One of the main drawbacks of solar panels is that they don’t work during the night. There’s no sunlight, which means there’s no power being generated. However, what happens when it’s a cloudy day out or when it’s raining? And what happens during the winter months when there can be snow, and most of the days there’s no sun shining through the clouds?
This is one of the most common queries that worries the owners of photovoltaics. It’s a natural question to come up since we tend to use more electricity during the winter, which mainly goes for heating. Even more so, in countries like the United Kingdom, does it make any sense to get solar panels when the winter seems to last for five months, and it feels like every other day it’s raining. Click on this link to find out more.
Do solar panels work on cloudy days?
The short answer is yes. They do. However, there is a massive misconception that these devices are ineffective during the winter months. Energy from the sun is available throughout the year, and we’re going to explain how they work so you can get a clearer picture of the science behind them.
Inside every panel, there are photovoltaic cells. These are small components that are frequently made out of silicon. The magic of science unfolds at the atomic level. In every single atom, there are protons, neutrons, and electrons.
As the name suggests, electricity is made up of electrons moving in a specific manner. The light rays that we usually call sunlight are made up of photons that go deep inside the atoms to shake up the electrons. Then, these electrons get energized and charged, which forces them to move. The movement itself creates a current, similar to a river, and directing the flow can be used for thousands of different applications.
Are they efficient in the winter?
The main point that you need to understand is that energy is not created from the heat of the sun. Instead, it’s created from the light itself. It might surprise you to find out that electrical equipment operates much better in cold temperatures compared to warm weather.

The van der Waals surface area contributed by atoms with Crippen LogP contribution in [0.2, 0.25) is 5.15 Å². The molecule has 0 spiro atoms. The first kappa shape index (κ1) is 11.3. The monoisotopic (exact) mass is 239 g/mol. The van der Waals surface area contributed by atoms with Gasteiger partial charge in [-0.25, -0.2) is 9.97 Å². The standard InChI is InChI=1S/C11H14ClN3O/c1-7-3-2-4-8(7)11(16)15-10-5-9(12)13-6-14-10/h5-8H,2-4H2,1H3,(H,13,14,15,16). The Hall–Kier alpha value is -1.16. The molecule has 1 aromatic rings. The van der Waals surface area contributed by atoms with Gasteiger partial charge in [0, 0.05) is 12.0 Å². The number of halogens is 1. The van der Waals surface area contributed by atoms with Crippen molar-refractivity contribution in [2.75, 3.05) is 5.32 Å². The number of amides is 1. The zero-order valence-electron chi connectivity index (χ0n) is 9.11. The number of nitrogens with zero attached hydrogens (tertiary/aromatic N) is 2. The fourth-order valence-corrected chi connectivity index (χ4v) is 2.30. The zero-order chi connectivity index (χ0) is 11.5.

The same thing is true about photovoltaics. Whenever the temperature increases, the resistance in the circuit does the same. It makes it harder for the current to pass through the obstacles, which leads to inefficiency.
More heat impairs the effectiveness of these cells, which seems counterintuitive at first. You’ll get more power on a cold and sunny day compared to a hot sunny day. In colder regions, this difference can be noticed much more easily, due to the difference in energy between the electrons inside the panel, compared to the photons coming from the sun.
Is the energy in the winter considered green?
Yes, it is. The only difference between the summer and the winter is the length of the day. During the summer, days are usually longer, which means that the panels will have more time to create electricity.
On the other hand, during the winter, the days are several hours shorter, which means less power. You can visit https://www.energieversum.de/photovoltaik-im-winter/ to read more. Usually, you will get the most out of your panels between March all the way through October, which is considered to be non-winter months.
How does snow affect them?
If you live in an area where a lot of snow falls, that might be a nuisance. When the panels are completely covered with snow, no light will pass through. However, because these devices are made to be flat, a small amount of snow will be able to melt right away since the surface heats up a little bit.
Most of them are directed towards the sun, which means that it would be harder for snow to accumulate as it does on other surfaces. But in the event of a complete cover-up, it would be wise of you to clean them up if you want to get free power.
Do cloudy and rainy days make a difference?
The right answer here is that it depends. When there are thick, dark clouds, there won’t be any light that passes through. On the other hand, when there’s a light cover of see-through and white clouds, you might get even more power since the weather will be colder.
The amount of power you get might surprise you, especially when the weather is not ideal. This is due to the fact that panels work indirect and diffused light conditions. Diffused light gets dispersed by the atmosphere before hitting the ground.
It’s similar to shining a laser through a curved lens. A single ray moves radically if you move it even a little on the surface of the lens. However, when a bunch of beams is directed on the curved piece of glass, they’ll fall on a larger surface.
How can you store it?
Here’s a fun physics fact. Energy can’t be created. Instead, it can only change from one form to another. That’s what’s happening when you’re using the TV that’s plugged into the solar. The only way to keep using that power is to store it for later use, which means that you’ll have to get some large batteries. This is especially important during the winter when the days are much shorter. Getting a good battery can help you overcome seasonal needs, and it will last for years if you know how to maintain it properly.